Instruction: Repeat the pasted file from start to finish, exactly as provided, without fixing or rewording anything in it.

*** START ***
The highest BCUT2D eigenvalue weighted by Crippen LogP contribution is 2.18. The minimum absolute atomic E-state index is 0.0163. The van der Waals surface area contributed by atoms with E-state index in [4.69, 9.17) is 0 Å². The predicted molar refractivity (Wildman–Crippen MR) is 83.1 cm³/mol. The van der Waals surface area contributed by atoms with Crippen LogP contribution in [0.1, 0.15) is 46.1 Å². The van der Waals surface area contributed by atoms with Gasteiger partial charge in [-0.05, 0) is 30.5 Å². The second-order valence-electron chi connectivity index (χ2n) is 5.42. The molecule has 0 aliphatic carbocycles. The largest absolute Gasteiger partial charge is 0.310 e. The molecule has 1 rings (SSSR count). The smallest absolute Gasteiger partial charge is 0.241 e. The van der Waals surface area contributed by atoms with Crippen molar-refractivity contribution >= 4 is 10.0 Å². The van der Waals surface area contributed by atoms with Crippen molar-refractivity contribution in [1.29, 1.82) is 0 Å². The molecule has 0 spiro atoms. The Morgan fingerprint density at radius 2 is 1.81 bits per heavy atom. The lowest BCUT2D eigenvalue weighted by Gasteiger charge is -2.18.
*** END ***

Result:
The highest BCUT2D eigenvalue weighted by Crippen LogP contribution is 2.18. The minimum absolute atomic E-state index is 0.0163. The van der Waals surface area contributed by atoms with E-state index in [4.69, 9.17) is 0 Å². The predicted molar refractivity (Wildman–Crippen MR) is 83.1 cm³/mol. The van der Waals surface area contributed by atoms with Crippen LogP contribution in [0.1, 0.15) is 46.1 Å². The van der Waals surface area contributed by atoms with Gasteiger partial charge in [-0.05, 0) is 30.5 Å². The second-order valence-electron chi connectivity index (χ2n) is 5.42. The molecule has 0 aliphatic carbocycles. The largest absolute Gasteiger partial charge is 0.310 e. The molecule has 1 rings (SSSR count). The smallest absolute Gasteiger partial charge is 0.241 e. The van der Waals surface area contributed by atoms with Crippen molar-refractivity contribution >= 4 is 10.0 Å². The van der Waals surface area contributed by atoms with Crippen molar-refractivity contribution in [1.29, 1.82) is 0 Å². The molecule has 0 spiro atoms. The Morgan fingerprint density at radius 2 is 1.81 bits per heavy atom. The lowest BCUT2D eigenvalue weighted by Gasteiger charge is -2.18.